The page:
By macleans.ca - Monday, December 31, 2012 - 0 Comments
A look back in memoriam of 25 notable names who left us in 2012
By Emma Teitel - Tuesday, March 20, 2012 at 12:55 PM - 0 Comments
The things we’re most afraid of are usually the least likely to kill us
When 29-year-old Canadian skier Nik Zoricic was killed last Saturday coming off the final jump at a ski-cross race in Switzerland, the reaction was swift and predictable. Coming after the accidental death of Canadian freestyle skier Sarah Burke in Utah two months ago, outcries about an epidemic of fatalities in extreme sports were heard far and wide. The only people who were temperate in their reaction were Zoricic’s fellow skiers. One of them, Ashleigh McIvor, a gold medallist in ski cross at the Vancouver Olympics, emphasized the misguided alarm she saw in the general public by comparing competitive ski dangers to the perils of everyday life. “The fact is,” she said, “there are risks associated with our sport and practically everything I do in life. We’re probably just as safe doing our sport as we are driving down the highway.”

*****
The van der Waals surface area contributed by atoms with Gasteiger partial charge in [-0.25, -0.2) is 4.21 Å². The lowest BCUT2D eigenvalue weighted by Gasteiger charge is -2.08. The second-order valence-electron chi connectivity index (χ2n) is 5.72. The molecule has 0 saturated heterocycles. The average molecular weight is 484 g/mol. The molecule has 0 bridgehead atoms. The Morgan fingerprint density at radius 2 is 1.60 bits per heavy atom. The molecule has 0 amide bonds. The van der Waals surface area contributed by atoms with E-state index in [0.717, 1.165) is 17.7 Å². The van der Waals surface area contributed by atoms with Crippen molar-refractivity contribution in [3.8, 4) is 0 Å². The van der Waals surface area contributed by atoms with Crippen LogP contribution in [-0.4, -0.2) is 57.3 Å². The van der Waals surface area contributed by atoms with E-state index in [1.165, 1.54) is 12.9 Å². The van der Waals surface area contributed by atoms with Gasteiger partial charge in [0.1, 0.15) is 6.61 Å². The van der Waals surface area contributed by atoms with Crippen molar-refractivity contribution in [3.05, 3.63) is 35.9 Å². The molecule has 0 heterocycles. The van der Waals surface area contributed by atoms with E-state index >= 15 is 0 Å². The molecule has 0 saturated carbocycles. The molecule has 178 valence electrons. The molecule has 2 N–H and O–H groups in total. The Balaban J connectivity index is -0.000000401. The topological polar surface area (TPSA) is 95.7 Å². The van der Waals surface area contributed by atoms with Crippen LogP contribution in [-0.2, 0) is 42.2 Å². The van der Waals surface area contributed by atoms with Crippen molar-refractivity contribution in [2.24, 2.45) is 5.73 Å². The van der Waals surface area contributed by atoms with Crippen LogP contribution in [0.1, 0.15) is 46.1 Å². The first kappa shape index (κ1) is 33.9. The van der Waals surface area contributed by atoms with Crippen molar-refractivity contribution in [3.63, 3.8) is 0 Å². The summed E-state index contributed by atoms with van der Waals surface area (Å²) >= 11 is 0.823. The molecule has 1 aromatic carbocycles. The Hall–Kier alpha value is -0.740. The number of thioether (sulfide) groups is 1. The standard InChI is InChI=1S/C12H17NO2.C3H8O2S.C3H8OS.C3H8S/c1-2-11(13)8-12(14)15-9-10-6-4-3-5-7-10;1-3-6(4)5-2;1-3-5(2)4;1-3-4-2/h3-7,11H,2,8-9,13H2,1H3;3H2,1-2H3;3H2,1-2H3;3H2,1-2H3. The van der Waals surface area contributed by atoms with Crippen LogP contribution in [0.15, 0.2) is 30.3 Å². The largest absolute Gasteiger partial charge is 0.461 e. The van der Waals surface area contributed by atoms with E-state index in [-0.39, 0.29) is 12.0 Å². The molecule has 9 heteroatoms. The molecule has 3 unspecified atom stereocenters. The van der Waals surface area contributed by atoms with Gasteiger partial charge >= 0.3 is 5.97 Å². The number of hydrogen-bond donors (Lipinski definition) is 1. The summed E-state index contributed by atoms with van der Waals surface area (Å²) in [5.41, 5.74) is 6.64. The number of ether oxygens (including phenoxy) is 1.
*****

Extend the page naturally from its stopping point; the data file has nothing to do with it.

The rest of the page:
Are they really?
The question is less glib than it might seem. In 1999, American author Barry Glassner argued in his book, The Culture of Fear, that the things we’re most afraid of (crime, rare diseases, plane crashes) are usually the things least likely to kill us. For example, he writes about an especially common fear: “The average person’s probability of dying in an air crash is about 1 in 4 million, or roughly the same as winning the jackpot in a state lottery.” According to Glassner’s findings, if the U.S. government really cares about its citizens’ health, it should probably abandon its war on terror in favour of a greener Earth: the average person is far more likely to die in a car crash than in a terrorist attack.